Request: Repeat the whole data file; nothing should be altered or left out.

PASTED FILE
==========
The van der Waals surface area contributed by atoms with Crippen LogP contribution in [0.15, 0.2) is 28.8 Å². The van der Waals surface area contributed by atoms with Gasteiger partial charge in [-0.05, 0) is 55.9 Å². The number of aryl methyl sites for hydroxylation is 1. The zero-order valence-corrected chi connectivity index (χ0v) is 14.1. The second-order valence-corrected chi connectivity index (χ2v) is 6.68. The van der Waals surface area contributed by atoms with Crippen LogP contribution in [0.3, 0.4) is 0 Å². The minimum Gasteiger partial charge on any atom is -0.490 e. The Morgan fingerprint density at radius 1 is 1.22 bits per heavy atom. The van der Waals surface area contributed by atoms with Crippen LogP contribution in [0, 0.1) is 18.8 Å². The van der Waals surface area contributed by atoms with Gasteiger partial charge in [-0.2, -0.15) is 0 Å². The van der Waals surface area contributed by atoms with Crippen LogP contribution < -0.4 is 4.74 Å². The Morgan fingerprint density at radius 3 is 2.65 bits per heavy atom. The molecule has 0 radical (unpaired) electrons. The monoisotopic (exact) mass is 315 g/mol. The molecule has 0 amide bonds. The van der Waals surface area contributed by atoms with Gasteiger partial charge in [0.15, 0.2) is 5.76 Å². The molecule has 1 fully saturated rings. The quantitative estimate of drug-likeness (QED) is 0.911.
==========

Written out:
The van der Waals surface area contributed by atoms with Crippen LogP contribution in [0.15, 0.2) is 28.8 Å². The van der Waals surface area contributed by atoms with Gasteiger partial charge in [-0.05, 0) is 55.9 Å². The number of aryl methyl sites for hydroxylation is 1. The zero-order valence-corrected chi connectivity index (χ0v) is 14.1. The second-order valence-corrected chi connectivity index (χ2v) is 6.68. The van der Waals surface area contributed by atoms with Crippen LogP contribution in [0.3, 0.4) is 0 Å². The minimum Gasteiger partial charge on any atom is -0.490 e. The Morgan fingerprint density at radius 1 is 1.22 bits per heavy atom. The van der Waals surface area contributed by atoms with Crippen LogP contribution in [0, 0.1) is 18.8 Å². The van der Waals surface area contributed by atoms with Gasteiger partial charge in [-0.2, -0.15) is 0 Å². The van der Waals surface area contributed by atoms with Crippen LogP contribution < -0.4 is 4.74 Å². The Morgan fingerprint density at radius 3 is 2.65 bits per heavy atom. The molecule has 0 radical (unpaired) electrons. The monoisotopic (exact) mass is 315 g/mol. The molecule has 0 amide bonds. The van der Waals surface area contributed by atoms with Gasteiger partial charge in [0.15, 0.2) is 5.76 Å². The molecule has 1 fully saturated rings. The quantitative estimate of drug-likeness (QED) is 0.911.